(In this article Accounting expert Noel May of Noel May & Associates shares his knowledge on why investors often get confused when it comes to tax laws and structuring their investments the right way – or the best way for their situation.)
I have seen the horror stories first hand.
I have had clients transfer to me for tax advice and at the first meeting they will proudly tell me about their years of work in developing up their property portfolio, how they researched localities, monitored and targeted properties, went to dozens of inspections, fought hard in negotiations, juggled the finances and mortgages and often scrimped, saved and done without, just to get the finances in line.
They have worked hard and are justifiably proud of their efforts. Then you delve a little deeper and it could make to cry when you find out that most of their hard work will be wasted when they face a potentially huge tax bill or when you see them with under-utilised losses. Without exaggeration I had one potential client come in the other day with 8 properties, all owned in a company!! – (and you’ll find out over the next few editions why that is an enormous No-No).
Often, poorly researched decisions made at the time of purchase simply cannot be economically reversed. You just have to pay. It’s heartbreaking.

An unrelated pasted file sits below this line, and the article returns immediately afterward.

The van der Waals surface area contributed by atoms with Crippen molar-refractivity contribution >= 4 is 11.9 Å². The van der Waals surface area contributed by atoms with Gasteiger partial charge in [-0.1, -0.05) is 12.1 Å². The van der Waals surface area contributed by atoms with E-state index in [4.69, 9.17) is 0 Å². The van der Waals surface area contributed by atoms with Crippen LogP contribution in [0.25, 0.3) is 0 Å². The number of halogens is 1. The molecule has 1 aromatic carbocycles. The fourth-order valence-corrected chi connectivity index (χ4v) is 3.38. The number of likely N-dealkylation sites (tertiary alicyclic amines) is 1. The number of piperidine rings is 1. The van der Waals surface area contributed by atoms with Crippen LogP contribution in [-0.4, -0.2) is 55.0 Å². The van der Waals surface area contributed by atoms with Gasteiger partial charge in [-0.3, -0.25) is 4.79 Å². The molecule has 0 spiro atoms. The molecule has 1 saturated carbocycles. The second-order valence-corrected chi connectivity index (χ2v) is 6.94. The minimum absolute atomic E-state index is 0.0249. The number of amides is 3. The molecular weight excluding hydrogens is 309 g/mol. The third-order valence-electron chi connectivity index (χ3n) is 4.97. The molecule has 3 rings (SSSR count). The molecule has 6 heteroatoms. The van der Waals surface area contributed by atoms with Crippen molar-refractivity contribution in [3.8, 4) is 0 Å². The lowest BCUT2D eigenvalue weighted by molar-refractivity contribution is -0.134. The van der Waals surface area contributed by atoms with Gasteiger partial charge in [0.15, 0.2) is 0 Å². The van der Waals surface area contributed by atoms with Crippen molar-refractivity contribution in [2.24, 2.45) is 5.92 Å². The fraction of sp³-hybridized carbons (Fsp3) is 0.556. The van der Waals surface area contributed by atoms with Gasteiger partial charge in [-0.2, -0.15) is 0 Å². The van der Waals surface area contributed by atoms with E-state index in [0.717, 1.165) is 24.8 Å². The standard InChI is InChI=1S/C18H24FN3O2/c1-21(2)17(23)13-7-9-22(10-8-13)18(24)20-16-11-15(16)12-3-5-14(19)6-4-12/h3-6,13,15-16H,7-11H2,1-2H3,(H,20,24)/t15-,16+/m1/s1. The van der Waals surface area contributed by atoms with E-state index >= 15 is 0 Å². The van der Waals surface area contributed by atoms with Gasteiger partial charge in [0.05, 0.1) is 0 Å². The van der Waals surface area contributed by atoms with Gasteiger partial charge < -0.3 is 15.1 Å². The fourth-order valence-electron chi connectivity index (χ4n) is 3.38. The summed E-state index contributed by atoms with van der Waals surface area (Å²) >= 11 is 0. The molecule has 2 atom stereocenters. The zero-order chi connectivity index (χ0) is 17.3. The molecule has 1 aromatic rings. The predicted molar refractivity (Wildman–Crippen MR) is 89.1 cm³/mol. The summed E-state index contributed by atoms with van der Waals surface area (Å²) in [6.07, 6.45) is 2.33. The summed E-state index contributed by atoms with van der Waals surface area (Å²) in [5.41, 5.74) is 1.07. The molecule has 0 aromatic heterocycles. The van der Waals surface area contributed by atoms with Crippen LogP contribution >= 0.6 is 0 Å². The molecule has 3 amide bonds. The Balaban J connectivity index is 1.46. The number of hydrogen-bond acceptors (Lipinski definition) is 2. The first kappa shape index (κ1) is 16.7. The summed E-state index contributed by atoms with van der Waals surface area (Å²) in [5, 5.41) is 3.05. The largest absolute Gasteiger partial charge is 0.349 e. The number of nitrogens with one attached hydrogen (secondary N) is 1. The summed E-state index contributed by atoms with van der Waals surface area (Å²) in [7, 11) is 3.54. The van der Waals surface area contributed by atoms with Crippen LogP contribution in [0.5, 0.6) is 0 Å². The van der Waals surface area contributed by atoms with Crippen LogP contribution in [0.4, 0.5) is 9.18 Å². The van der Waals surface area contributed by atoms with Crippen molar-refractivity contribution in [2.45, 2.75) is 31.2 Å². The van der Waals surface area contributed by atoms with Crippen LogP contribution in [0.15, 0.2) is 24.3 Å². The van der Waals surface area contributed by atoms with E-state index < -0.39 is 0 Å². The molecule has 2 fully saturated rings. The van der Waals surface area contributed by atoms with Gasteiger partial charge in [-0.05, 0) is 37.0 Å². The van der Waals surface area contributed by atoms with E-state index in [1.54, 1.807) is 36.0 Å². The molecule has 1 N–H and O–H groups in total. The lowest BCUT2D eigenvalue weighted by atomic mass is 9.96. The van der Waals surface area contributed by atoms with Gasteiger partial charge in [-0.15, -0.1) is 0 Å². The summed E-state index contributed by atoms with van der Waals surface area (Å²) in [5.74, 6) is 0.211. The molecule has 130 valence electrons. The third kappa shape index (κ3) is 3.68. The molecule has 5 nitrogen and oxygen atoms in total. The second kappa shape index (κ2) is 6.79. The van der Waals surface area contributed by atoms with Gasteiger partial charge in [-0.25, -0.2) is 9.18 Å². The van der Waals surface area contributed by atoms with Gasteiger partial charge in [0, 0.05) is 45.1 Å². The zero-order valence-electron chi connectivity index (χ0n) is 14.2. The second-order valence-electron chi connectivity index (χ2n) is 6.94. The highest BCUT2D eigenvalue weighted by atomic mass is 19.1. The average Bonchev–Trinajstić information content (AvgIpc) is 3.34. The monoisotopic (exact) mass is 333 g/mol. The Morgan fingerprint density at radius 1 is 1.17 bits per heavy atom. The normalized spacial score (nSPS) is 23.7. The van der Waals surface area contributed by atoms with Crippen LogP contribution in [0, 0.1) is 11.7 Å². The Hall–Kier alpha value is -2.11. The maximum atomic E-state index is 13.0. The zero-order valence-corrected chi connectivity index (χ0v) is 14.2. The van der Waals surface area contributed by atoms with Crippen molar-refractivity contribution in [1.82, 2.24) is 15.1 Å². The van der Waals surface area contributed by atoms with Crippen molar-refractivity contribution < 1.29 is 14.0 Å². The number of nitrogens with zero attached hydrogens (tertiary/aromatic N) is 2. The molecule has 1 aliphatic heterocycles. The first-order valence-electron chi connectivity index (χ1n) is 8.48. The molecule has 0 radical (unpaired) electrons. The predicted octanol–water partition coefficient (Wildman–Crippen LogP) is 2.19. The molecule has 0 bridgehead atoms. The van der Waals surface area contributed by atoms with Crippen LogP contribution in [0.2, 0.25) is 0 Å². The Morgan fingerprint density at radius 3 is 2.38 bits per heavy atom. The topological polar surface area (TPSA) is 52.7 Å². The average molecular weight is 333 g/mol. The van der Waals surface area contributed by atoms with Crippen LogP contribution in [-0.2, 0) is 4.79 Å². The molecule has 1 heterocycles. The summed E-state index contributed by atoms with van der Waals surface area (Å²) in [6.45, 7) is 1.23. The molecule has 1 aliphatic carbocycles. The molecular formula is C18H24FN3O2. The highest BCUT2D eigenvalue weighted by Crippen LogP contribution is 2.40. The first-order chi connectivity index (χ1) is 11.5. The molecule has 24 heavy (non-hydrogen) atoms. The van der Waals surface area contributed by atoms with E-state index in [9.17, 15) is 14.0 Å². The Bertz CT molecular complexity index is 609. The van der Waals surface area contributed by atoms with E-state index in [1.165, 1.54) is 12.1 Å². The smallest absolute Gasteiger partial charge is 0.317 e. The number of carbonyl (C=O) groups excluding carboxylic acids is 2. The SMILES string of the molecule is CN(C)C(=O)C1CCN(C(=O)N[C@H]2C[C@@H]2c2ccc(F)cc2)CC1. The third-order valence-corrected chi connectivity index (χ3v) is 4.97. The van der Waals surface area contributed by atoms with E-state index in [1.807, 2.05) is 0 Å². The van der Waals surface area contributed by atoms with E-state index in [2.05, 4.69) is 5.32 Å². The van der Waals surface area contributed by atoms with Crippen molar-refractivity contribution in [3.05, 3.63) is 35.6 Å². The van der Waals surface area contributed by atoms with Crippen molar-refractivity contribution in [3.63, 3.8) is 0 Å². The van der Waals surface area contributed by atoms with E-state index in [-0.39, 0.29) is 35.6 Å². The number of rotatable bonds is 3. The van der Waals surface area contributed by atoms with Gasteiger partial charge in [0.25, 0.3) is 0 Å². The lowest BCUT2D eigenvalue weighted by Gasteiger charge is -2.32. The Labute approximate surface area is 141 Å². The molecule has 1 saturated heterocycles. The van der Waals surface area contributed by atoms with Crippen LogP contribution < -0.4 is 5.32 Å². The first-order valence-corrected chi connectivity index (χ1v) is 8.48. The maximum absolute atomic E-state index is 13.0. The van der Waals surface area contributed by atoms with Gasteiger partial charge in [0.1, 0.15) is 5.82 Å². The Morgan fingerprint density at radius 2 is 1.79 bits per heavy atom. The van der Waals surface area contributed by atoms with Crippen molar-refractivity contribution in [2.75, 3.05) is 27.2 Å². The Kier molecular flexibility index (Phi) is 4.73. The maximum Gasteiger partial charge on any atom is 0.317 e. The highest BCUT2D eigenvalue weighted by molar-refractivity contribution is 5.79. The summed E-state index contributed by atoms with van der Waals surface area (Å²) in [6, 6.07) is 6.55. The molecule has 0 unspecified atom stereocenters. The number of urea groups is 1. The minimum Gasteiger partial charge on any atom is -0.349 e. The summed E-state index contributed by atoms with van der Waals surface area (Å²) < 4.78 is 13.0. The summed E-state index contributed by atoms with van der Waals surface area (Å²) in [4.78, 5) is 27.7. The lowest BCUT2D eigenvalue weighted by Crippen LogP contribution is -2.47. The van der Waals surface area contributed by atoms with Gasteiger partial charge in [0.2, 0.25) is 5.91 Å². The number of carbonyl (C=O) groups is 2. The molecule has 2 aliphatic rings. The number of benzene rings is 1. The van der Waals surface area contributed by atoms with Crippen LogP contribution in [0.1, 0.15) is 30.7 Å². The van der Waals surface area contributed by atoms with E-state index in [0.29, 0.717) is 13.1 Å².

Why is it so confusing
Current tax law in Australia sees income tax being levied on profits made from renting out property and capital gains tax being charged on profits made from the disposal of a property.
Unfortunately, not always are profits made and sometimes losses are incurred, either while renting out or on the actual disposal of the underlying property.
Under the tax law, different rates of tax apply to each of the entities mentioned and different treatments exist for each when losses are incurred. No wonder people get confused.
Individual taxpayers enjoy a system which has tiered rates of tax ranging from zero to 46.5% depending upon the level of income you earn. Profits made from rental properties owned by individuals can therefore be taxed at 5 different tax rates. Losses incurred may be able to be offset against your wages and salary income, but in the wrong structure the loss is quarantined to that entity leaving you paying tax on one hand while sitting with an unusable loss on the other.
Capital Gains may be taxable in full, or may be discounted by 50% in some circumstances, 33.3% or 75% in other circumstances, or not taxed at all due to a number of different concessions.
And you wonder why people get it wrong.